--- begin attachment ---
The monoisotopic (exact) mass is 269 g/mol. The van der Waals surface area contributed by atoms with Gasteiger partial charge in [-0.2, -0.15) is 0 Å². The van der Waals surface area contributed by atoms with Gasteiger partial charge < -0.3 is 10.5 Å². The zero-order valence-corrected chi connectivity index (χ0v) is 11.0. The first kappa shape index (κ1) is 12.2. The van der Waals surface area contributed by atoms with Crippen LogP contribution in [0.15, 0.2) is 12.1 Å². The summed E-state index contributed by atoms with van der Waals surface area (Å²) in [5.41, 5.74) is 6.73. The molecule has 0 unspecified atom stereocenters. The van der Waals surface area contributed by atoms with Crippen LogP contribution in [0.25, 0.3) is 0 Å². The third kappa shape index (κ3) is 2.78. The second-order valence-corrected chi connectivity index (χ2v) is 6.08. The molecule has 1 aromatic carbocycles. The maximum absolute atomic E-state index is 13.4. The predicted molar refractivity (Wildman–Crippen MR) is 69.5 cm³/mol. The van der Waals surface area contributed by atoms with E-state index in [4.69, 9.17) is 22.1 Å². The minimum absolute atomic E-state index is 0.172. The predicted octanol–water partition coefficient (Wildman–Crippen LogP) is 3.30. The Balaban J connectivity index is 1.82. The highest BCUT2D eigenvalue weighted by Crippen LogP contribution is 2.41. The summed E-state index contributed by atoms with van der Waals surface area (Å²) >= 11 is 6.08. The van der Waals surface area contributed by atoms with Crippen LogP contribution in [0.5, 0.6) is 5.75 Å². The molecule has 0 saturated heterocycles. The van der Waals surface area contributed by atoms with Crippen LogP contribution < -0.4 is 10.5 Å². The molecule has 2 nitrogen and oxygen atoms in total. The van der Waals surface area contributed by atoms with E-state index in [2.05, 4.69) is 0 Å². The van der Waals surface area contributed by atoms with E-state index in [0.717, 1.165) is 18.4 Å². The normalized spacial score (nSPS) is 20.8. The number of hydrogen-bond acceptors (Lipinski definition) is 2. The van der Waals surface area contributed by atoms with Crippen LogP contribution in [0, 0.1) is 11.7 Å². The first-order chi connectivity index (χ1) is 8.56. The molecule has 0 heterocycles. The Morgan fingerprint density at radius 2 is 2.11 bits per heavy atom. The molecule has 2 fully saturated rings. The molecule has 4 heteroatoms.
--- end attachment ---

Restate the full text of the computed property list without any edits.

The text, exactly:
The monoisotopic (exact) mass is 269 g/mol. The van der Waals surface area contributed by atoms with Gasteiger partial charge in [-0.2, -0.15) is 0 Å². The van der Waals surface area contributed by atoms with Gasteiger partial charge < -0.3 is 10.5 Å². The zero-order valence-corrected chi connectivity index (χ0v) is 11.0. The first kappa shape index (κ1) is 12.2. The van der Waals surface area contributed by atoms with Crippen LogP contribution in [0.15, 0.2) is 12.1 Å². The summed E-state index contributed by atoms with van der Waals surface area (Å²) in [5.41, 5.74) is 6.73. The molecule has 0 unspecified atom stereocenters. The van der Waals surface area contributed by atoms with Crippen LogP contribution in [0.25, 0.3) is 0 Å². The third kappa shape index (κ3) is 2.78. The second-order valence-corrected chi connectivity index (χ2v) is 6.08. The molecule has 1 aromatic carbocycles. The maximum absolute atomic E-state index is 13.4. The predicted molar refractivity (Wildman–Crippen MR) is 69.5 cm³/mol. The van der Waals surface area contributed by atoms with E-state index in [4.69, 9.17) is 22.1 Å². The minimum absolute atomic E-state index is 0.172. The predicted octanol–water partition coefficient (Wildman–Crippen LogP) is 3.30. The Balaban J connectivity index is 1.82. The highest BCUT2D eigenvalue weighted by Crippen LogP contribution is 2.41. The summed E-state index contributed by atoms with van der Waals surface area (Å²) >= 11 is 6.08. The van der Waals surface area contributed by atoms with Crippen LogP contribution in [0.5, 0.6) is 5.75 Å². The molecule has 0 saturated heterocycles. The van der Waals surface area contributed by atoms with Crippen LogP contribution < -0.4 is 10.5 Å². The molecule has 2 nitrogen and oxygen atoms in total. The van der Waals surface area contributed by atoms with E-state index in [2.05, 4.69) is 0 Å². The van der Waals surface area contributed by atoms with E-state index in [0.717, 1.165) is 18.4 Å². The normalized spacial score (nSPS) is 20.8. The number of hydrogen-bond acceptors (Lipinski definition) is 2. The van der Waals surface area contributed by atoms with Crippen LogP contribution in [0, 0.1) is 11.7 Å². The first-order chi connectivity index (χ1) is 8.56. The molecule has 0 heterocycles. The Morgan fingerprint density at radius 2 is 2.11 bits per heavy atom. The molecule has 2 fully saturated rings. The molecule has 4 heteroatoms.